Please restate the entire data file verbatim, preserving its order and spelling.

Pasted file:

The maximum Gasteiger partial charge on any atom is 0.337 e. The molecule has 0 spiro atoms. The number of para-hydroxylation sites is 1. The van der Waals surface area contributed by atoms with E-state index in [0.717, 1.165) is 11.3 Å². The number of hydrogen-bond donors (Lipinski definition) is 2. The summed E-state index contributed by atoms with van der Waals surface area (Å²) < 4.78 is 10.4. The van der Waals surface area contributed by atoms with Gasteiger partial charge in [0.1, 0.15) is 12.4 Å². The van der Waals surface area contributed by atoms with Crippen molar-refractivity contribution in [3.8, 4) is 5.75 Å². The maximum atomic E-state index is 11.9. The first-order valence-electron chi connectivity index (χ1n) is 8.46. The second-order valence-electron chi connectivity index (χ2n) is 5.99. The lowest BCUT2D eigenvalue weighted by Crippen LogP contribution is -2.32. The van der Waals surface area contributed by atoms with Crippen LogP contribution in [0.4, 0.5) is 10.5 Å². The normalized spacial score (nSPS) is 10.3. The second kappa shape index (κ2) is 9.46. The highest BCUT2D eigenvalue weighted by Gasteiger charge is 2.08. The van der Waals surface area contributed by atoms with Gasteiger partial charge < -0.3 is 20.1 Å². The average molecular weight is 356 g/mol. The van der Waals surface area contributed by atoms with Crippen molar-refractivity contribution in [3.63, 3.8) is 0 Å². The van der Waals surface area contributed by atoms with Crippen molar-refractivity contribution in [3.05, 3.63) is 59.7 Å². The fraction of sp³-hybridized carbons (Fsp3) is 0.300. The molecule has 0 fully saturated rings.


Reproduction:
The maximum Gasteiger partial charge on any atom is 0.337 e. The molecule has 0 spiro atoms. The number of para-hydroxylation sites is 1. The van der Waals surface area contributed by atoms with E-state index in [0.717, 1.165) is 11.3 Å². The number of hydrogen-bond donors (Lipinski definition) is 2. The summed E-state index contributed by atoms with van der Waals surface area (Å²) < 4.78 is 10.4. The van der Waals surface area contributed by atoms with Gasteiger partial charge in [0.1, 0.15) is 12.4 Å². The van der Waals surface area contributed by atoms with Crippen molar-refractivity contribution in [3.8, 4) is 5.75 Å². The maximum atomic E-state index is 11.9. The first-order valence-electron chi connectivity index (χ1n) is 8.46. The second-order valence-electron chi connectivity index (χ2n) is 5.99. The lowest BCUT2D eigenvalue weighted by Crippen LogP contribution is -2.32. The van der Waals surface area contributed by atoms with Crippen LogP contribution in [0.4, 0.5) is 10.5 Å². The normalized spacial score (nSPS) is 10.3. The second kappa shape index (κ2) is 9.46. The highest BCUT2D eigenvalue weighted by Gasteiger charge is 2.08. The van der Waals surface area contributed by atoms with Gasteiger partial charge < -0.3 is 20.1 Å². The average molecular weight is 356 g/mol. The van der Waals surface area contributed by atoms with Crippen molar-refractivity contribution in [3.63, 3.8) is 0 Å². The van der Waals surface area contributed by atoms with Crippen molar-refractivity contribution in [3.05, 3.63) is 59.7 Å². The fraction of sp³-hybridized carbons (Fsp3) is 0.300. The molecule has 0 fully saturated rings.